What Metrics Should Count in Advertising: I’m Torn, and Let Me Tell You Why
Not too long ago, I quit my job at one of the world’s biggest media agencies and moved to New York for a job at a digitally focused advertising agency. Previous to the media agency, I worked for one of the world’s most renowned advertising agencies, one which is focused on storytelling.
From working at three diametrically different agencies trying to do the same thing - elevate brands - I’ve noticed that they all went by different metrics when evaluating creative work. At the first agency (the storytelling focused), the level of the work was determined by the creative height, the story it told and the cultural impact it had.
At the media agency, the metrics were completely different. The success of a project was determined by measurable data: reach, impressions, interactions. Basically anything that could be put in an excel sheet to show the client that their campaign was a success.
So what is a successful campaign?
Any case-film you see will include the metrics to show how incredibly successful it was.
“Millions of impressions, thousands of tweets, incredible reach, blah blah blah.”
I’ve yet to hear from any client or advertising executive who actually checked the source of said metrics. The case-filmmakers just sprinkle it in, and it’s rarely (if ever) checked for validity.
Yet, that is the data that is expected to bring home the awards. And god knows how award-driven this industry is.
When I received the fantastic news that I had been chosen among some of the world’s most talented creatives for London International Awards’ Creative LIAisons, the event I looked forward to the most was by far the opportunity to observe the Statue Discussions.
I craved to know what criteria the top of the top in our industry goes by when awarding the best work in the world. I once asked my CCO what his definition of great work is and he answered, only half joking:
“Great work is what I say it is.”
After taking part in the jury’s discussions I now understand what he meant by that. Here we found ourselves in a room with industry professionals that have overseen the best work in the world for years and years. They’ve made it, they’ve failed at it and they’ve learned from it. Now they’re in a position where by awarding a certain type of work, they immediately affect where the industry is heading.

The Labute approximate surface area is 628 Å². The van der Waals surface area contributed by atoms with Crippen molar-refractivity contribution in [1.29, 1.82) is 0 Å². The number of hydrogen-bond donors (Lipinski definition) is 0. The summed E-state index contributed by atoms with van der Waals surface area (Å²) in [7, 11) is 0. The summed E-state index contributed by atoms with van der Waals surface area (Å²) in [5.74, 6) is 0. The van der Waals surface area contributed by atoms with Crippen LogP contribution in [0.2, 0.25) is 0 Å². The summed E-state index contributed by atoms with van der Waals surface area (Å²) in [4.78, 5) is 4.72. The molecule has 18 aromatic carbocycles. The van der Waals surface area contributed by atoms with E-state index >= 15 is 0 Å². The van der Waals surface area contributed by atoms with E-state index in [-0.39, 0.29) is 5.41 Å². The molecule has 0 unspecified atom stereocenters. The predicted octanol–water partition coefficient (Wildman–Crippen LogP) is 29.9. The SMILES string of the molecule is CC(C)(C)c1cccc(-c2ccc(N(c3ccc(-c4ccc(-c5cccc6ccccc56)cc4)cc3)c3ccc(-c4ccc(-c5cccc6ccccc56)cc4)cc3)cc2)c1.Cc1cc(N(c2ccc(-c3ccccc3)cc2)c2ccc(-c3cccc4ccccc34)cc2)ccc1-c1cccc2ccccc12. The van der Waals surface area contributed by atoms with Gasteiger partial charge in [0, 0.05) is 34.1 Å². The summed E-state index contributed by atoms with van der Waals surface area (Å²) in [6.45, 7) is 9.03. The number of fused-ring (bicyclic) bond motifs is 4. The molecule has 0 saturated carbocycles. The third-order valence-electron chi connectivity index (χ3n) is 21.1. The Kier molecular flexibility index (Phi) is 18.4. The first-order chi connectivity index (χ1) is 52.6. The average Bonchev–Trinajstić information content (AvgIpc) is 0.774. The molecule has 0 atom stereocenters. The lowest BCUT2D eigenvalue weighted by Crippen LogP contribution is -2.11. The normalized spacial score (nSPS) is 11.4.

Agencies will come back to their clients and point at the award-winning work and say: “Look how successful this campaign was, here’s why it was successful, and this is how we need to think to make your business grow.”
The award shows are important because they set the standard for future work. The metrics that the media agencies/account people obsess about are important, since a creative idea is not a good campaign if it didn’t help the business for which it was made. But this is only glanced at when the juries around the world vote.
So, what metrics should we go by in advertising?
What this experience has taught me is: great work is not defined by what it was. It’s defined by where it’s taking the industry. What type of work should we be doing for our clients?
The Integration jury in which I took part went by three main things when judging the work:
What impact did it have on culture?
How well did the work integrate itself into society?
And last, but not least:
Was it innovative in the sense that it’s pushing the industry in the right direction?
I’m currently working as a Senior Copywriter at one of the world’s biggest agencies and I realise now more than ever that our generation’s responsibility is growing the further we get in our careers. By making the work that we believe in, the work we think the industry should be doing, it’s in our power to tell the industry:
This is the type of work you should be doing.
Joel Lundblad is a Senior Copywriter at McCann XBC, New York
Genre: People , Strategy/Insight